WorraLiberty Mon 01-Sep-14 15:05:03

The OP said her DH has two and a half hours break after the kids go to bed.

mrssmith79 Mon 01-Sep-14 15:07:49

Attitudes towards mental ill health make me so sad. We, as a society have a looooooong way to go. Do you have a CPN that you can talk this through with? Maybe with your DH too. I've found that sometimes partners need a stark explanation of the facts from an independent party before the penny drops. You could ask for a referral for some family therapy work if you think it might help (budgets permitting).
One thing to consider though (and I say this in the nicest possible way) is whether your actions, although comforting in the short term, really are helping you towards recovery? By that I mean are they an avoidance technique? The easiest option to avoid stressors in the home? However fab these friends are, your home life will still be the constant that you return to at the end of each day.
Also, could it be time to ask about a medication review? I'm a mh nurse BTW.

mymummademelistentoshitmusic Mon 01-Sep-14 15:08:22

I apologise. I misread that. Ignore my last post, though I stand by my first.

Bulbasaur Mon 01-Sep-14 15:08:22

mymummademelistentoshitmusic Psst... You added an extra 1 to that time. There's plenty of things to get outraged about without having to do mental gymnastics to make that happen.

Imsuchamess Mon 01-Sep-14 15:09:10

I said 2 and 1/2 hours not 21 which is not when he is in work but when the kids are in bed and he sits down to watch tv or play a game.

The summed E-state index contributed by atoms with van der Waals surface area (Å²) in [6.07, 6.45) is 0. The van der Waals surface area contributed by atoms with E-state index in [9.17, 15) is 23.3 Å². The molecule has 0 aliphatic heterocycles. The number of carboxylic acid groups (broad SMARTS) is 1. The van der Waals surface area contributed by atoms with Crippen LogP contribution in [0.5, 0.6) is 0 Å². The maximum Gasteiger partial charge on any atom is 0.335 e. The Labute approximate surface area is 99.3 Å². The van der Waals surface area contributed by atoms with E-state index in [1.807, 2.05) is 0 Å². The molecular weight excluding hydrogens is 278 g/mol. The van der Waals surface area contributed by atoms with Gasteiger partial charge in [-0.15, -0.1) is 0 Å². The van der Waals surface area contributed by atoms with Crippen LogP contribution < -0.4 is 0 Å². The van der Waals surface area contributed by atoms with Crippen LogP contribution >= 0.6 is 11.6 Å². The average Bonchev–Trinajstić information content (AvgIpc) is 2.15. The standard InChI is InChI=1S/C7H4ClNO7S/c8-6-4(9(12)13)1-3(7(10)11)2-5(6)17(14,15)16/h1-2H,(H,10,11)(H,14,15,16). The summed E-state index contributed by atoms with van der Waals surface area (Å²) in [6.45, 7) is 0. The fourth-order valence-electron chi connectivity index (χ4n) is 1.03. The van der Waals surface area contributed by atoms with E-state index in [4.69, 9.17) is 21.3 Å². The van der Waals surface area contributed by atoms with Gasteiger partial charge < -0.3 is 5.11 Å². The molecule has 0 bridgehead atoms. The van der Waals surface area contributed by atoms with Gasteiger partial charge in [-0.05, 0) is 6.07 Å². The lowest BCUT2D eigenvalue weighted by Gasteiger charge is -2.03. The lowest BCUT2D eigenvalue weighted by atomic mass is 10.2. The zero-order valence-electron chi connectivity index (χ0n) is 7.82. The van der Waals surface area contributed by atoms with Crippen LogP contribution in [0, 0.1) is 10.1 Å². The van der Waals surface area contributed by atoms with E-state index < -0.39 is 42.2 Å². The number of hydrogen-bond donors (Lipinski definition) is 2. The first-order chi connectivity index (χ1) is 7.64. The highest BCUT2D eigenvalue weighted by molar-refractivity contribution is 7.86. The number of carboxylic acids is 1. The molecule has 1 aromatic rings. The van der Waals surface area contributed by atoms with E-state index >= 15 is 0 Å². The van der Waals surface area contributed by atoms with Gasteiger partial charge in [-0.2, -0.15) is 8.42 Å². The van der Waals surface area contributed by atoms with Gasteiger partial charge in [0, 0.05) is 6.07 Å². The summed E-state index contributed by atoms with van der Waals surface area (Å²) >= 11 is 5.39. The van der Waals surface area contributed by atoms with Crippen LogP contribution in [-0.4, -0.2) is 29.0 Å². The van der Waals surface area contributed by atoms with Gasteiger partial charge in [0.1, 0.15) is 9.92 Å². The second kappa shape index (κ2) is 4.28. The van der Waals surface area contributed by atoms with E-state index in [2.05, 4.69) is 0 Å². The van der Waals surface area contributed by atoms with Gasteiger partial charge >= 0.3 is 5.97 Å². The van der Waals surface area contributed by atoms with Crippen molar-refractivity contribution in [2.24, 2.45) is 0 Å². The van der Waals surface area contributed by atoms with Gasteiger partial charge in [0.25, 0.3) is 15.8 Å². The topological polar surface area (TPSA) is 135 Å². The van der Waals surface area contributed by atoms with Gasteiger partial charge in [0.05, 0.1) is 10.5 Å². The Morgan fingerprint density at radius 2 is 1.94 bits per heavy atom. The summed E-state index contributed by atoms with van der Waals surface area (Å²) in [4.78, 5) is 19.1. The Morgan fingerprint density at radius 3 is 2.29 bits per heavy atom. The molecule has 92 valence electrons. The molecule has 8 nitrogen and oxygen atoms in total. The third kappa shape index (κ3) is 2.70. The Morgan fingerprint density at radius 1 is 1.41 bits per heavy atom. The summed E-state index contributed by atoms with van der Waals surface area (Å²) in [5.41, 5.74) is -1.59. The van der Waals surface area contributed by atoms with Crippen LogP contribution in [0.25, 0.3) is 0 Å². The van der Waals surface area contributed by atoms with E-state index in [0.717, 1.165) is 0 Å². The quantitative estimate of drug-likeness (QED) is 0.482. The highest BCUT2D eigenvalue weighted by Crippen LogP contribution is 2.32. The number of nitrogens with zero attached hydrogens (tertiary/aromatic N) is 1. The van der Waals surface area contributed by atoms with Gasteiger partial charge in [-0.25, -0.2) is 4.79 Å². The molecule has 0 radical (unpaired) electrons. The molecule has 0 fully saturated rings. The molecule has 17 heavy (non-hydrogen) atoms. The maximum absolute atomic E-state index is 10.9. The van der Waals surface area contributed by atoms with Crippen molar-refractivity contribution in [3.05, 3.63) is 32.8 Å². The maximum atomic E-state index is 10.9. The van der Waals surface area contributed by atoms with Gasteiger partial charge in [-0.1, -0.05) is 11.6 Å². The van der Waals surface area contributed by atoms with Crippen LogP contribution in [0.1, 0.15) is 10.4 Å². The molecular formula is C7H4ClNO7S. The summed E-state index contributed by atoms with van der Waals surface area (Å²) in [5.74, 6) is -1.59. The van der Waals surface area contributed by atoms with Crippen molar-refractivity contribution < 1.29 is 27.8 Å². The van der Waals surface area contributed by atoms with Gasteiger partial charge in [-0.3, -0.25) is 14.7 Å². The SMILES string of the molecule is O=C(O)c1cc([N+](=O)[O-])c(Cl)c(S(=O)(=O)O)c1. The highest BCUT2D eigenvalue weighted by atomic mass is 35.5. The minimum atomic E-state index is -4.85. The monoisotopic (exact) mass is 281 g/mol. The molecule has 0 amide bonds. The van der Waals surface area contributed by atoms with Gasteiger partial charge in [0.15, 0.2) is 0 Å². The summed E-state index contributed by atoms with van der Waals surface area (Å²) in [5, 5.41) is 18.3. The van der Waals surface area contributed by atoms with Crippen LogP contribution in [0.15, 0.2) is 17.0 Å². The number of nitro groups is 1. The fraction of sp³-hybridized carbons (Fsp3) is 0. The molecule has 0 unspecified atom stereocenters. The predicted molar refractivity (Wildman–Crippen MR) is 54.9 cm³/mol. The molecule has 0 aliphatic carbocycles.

I guess I am being unreasonable but I just don't have the strength to give any more of myself to him than I already am. I will think about separation as this obviously isn't fair on him.

On the weekend I do half the cleaning and sit downstairs doing activities with him until 6 when I go out or go to read a book. I cannot afford childcare but have arranged my mum to look after the kids on her day off this Saturday.

mymummademelistentoshitmusic Mon 01-Sep-14 15:09:30

I know, I'm not really up to any form if gymnastics today, let alone any form of mental ones. blush

CinnamonVanilla Mon 01-Sep-14 15:12:35

When do you go out, OP? Is it in the evening (after 7:30pm) or earlier?

QueenofallIsee Mon 01-Sep-14 15:13:12

I have struggled with depression and anxiety and know all too well the feeling of needing to escape but I think that you are probably not seeing your husbands point of view - you are co parents and a family but you are by your own admission, biding your time until you can make a break for it every single day.

Partners of manic depressives have to be absolute troopers and often need counseling themselves as it is such an internal condition that it can be hard to understand. I assume that you are medicated? It sounds to me as though you need to go back to the GP - managing your condition in the way you are is not working or even improving things from what you say above. You cannot just 'clock off' from your life on a daily basis, you need more help so you can cope.